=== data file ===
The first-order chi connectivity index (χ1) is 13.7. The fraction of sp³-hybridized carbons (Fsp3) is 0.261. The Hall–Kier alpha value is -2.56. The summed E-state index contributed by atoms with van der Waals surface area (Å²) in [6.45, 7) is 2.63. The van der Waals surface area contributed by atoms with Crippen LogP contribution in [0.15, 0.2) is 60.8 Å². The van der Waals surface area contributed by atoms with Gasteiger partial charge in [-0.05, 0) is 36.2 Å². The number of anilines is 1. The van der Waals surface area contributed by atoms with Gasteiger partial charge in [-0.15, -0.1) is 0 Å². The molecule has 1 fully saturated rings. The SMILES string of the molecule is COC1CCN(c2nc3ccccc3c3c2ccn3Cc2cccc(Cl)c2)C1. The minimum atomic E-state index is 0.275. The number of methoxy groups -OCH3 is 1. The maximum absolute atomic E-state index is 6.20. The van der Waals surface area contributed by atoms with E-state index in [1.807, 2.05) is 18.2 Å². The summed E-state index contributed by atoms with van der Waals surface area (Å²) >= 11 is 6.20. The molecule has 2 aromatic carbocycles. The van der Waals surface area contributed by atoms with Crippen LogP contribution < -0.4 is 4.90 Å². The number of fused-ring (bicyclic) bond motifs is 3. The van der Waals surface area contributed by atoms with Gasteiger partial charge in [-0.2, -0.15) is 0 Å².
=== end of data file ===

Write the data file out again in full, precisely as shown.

The first-order chi connectivity index (χ1) is 13.7. The fraction of sp³-hybridized carbons (Fsp3) is 0.261. The Hall–Kier alpha value is -2.56. The summed E-state index contributed by atoms with van der Waals surface area (Å²) in [6.45, 7) is 2.63. The van der Waals surface area contributed by atoms with Crippen LogP contribution in [0.15, 0.2) is 60.8 Å². The van der Waals surface area contributed by atoms with Gasteiger partial charge in [-0.05, 0) is 36.2 Å². The number of anilines is 1. The van der Waals surface area contributed by atoms with Gasteiger partial charge in [-0.15, -0.1) is 0 Å². The molecule has 1 fully saturated rings. The SMILES string of the molecule is COC1CCN(c2nc3ccccc3c3c2ccn3Cc2cccc(Cl)c2)C1. The minimum atomic E-state index is 0.275. The number of methoxy groups -OCH3 is 1. The maximum absolute atomic E-state index is 6.20. The van der Waals surface area contributed by atoms with E-state index in [1.807, 2.05) is 18.2 Å². The summed E-state index contributed by atoms with van der Waals surface area (Å²) >= 11 is 6.20. The molecule has 2 aromatic carbocycles. The van der Waals surface area contributed by atoms with Crippen LogP contribution < -0.4 is 4.90 Å². The number of fused-ring (bicyclic) bond motifs is 3. The van der Waals surface area contributed by atoms with Gasteiger partial charge in [-0.2, -0.15) is 0 Å².